Fun Flower Square 1 (13K) Fun Flower Square 2 (14K) Fun Flower Square 3 (14K) Fun Flower Square 4 (13K)

The next design was a singleton from Artistic Designs, available at Oregon Patchworks. This is a design that is available only to the Members-Only-Club, in the January 2006 collection. I've got to say that this THE most gorgeous stitch-out I've ever seen. The ribbon's satin stitch is beautiful and the outline stitch tracks *exactly*. I did use a pink/white variegated thread, but I can't stress enough how difficult it is to have the outline stitching be exactly on the edge of the design.

I've stitched out many, many designs that have outline stitching and most of them turn out dismally. There are so many different components to not only digitizing a design nicely but having it *stitch out* correctly, as well. With this motif from Artistic Designs, everything came together perfectly: the fabric (which is simply quilting weight cotton), the stablizer (fusible, woven cut-away), the thread, the tension in the hoop and the stitching capability of my machine. I simply LOVE this design. :-)

Now, if you've been keeping track, that's a total of 23 designs. I needed 24 ... and for the life of me, I can't remember where that last design came from. I didn't write it down in my notes. My bad.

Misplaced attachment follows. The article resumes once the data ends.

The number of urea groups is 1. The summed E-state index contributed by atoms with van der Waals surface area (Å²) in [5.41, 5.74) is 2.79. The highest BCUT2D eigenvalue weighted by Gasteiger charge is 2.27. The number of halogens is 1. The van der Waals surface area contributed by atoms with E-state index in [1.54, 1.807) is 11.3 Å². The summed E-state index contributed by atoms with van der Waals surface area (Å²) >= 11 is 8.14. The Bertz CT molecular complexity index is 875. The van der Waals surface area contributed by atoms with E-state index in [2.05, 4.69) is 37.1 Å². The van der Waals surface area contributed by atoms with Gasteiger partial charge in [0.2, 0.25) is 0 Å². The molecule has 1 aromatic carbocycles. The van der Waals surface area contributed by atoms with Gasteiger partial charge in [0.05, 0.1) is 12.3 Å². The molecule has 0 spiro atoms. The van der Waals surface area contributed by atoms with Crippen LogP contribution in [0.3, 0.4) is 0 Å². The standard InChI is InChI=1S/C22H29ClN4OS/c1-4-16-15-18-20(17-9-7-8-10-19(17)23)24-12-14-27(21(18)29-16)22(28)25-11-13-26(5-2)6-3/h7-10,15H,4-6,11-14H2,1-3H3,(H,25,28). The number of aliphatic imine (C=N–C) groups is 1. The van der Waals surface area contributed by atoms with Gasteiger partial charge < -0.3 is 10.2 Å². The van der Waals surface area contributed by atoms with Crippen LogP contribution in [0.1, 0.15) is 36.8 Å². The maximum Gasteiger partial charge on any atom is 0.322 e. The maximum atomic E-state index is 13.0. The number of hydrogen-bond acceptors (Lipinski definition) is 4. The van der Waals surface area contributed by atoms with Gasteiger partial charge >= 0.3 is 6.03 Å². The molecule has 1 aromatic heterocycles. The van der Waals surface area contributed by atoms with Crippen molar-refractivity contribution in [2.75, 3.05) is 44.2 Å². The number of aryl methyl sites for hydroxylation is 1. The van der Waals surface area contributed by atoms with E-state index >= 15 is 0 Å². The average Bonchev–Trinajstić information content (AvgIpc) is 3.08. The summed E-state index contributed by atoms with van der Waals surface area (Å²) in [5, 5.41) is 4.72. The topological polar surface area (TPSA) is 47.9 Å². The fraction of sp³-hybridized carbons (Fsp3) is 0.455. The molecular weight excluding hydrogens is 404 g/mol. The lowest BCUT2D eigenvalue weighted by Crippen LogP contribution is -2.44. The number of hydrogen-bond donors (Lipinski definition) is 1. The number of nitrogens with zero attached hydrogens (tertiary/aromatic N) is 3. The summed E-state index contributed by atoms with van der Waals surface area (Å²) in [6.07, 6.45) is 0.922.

From my stash, I was able to find the minty green, dusky pink and light pink used in the Economy Square blocks. These colors came directly from the floral stripe focus fabric. But, I didn't have anything suitable for the narrow borders between the columns. This necessitated a trip to a local quilt store, where I was able to find the PERFECT green.

Back home, I cut and sewed and pressed. And ran out of green fabric. !!! Let me repeat that: !!!! ::thunk head on the wall:: Obviously, I miscalculated. How that happened, I haven't a clue, but I shall blame it on someone else. :-) Very fortunately, the quilt store still had it in stock and I was able to buy the necessary amount that I needed.

Also from my stash, I had extra wide muslin for the backing: no seams! Woo hoo! And the muslin looks appropriately old-fashioned, which ties in nicely with the appearance of the front.

Madeline on Lizzie (29K)I loaded the top, batting and backing on my Tin Lizzie 18 and began quilting. First up was the floral borders. Because I wanted the floral stripe to be noticed and not the quilting, I used Superior's Sew Fine in dark brown to fade into the fabric. I was torn between outline quilting the flowers so they would become somewhat "puffy" but there wasn't an obvious continuous path between all the floral elements. I sure did NOT want to have a lot of starts and stops!